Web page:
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On January 1, 2020, California launched a first of its kind program to combat the ill effects of Adverse Childhood Experiences (ACES), the ACES Aware Initiatives spearheaded by California Surgeon General Nadine Burke Harris, MD. Through this program, the state will help train providers and offer reimbursement via Medi-Cal to screen pediatric and adult patients for ACES.  The goal is to identify individuals who have experienced ACES, refer them to appropriate treatment, and reduce the long-term health effects of ACEs.  

We went to California to learn about this program, and to work together to incorporate the language of HOPE into their efforts. Working collaboratively with ACES Connection in California and Health+ Studio, we conducted workshops in Sacramento and Long Beach. These events gave participants an overview of the language of HOPE and gathered insights from practitioners and policy makers about how HOPE might have added value in trauma-screening. They let us know what tools and resources would speed along this integration. We were enthusiastically received and are currently processing all the ideas and data gathered to help us move forward with creating what is needed to incorporate the language of HOPE into the ACES Aware Initiative.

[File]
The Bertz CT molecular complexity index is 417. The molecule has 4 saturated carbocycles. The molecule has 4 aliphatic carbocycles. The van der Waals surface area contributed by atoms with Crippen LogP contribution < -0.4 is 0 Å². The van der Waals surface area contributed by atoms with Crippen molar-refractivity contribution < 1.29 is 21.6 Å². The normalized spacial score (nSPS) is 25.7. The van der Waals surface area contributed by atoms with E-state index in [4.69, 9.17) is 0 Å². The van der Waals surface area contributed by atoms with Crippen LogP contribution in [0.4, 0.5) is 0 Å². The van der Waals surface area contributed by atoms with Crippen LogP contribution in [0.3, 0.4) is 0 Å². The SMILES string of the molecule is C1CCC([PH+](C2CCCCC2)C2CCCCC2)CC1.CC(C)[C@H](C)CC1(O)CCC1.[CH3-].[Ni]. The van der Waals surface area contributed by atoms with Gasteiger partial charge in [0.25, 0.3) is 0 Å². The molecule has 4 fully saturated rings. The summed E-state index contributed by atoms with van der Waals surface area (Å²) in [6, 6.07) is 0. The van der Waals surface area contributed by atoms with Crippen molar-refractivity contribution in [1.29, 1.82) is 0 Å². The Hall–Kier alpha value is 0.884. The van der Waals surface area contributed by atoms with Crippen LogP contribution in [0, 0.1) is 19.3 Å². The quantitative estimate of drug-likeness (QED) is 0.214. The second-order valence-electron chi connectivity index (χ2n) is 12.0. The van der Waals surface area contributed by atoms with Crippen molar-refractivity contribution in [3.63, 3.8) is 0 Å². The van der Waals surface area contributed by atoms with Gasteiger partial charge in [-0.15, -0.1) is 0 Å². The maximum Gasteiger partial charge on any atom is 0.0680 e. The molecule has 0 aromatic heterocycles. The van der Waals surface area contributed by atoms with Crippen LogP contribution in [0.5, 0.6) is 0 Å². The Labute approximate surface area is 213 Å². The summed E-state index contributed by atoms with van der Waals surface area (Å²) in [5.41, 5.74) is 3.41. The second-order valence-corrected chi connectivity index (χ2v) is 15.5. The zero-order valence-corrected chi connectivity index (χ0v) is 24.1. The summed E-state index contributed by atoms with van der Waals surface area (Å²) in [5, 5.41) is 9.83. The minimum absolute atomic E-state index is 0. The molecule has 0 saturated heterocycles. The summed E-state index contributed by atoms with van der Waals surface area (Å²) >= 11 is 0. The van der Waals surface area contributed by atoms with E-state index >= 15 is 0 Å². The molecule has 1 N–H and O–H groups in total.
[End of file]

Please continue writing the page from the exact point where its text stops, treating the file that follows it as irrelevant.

That’s not all the HOPE team was able to accomplish during their visit to California. Dr. Robert Sege presented an overview of HOPE to the California ACEs Learning and Quality Improvement Collaborative (CALQIC) leadership in San Francisco. This 18-month long statewide learning collaborative will oversee the implementation of ACES screening in a group of pediatric and adult clinics in five different regions of California. The collaborative will provide training and support to these sites, and will collect data which will inform changes and improvements to this important program. The CALQIC team was very receptive to the idea of incorporating the language of HOPE into their efforts. The HOPE team will undoubtedly be making future trips to California as we work together to incorporate HOPE into ACES work in the Golden State.

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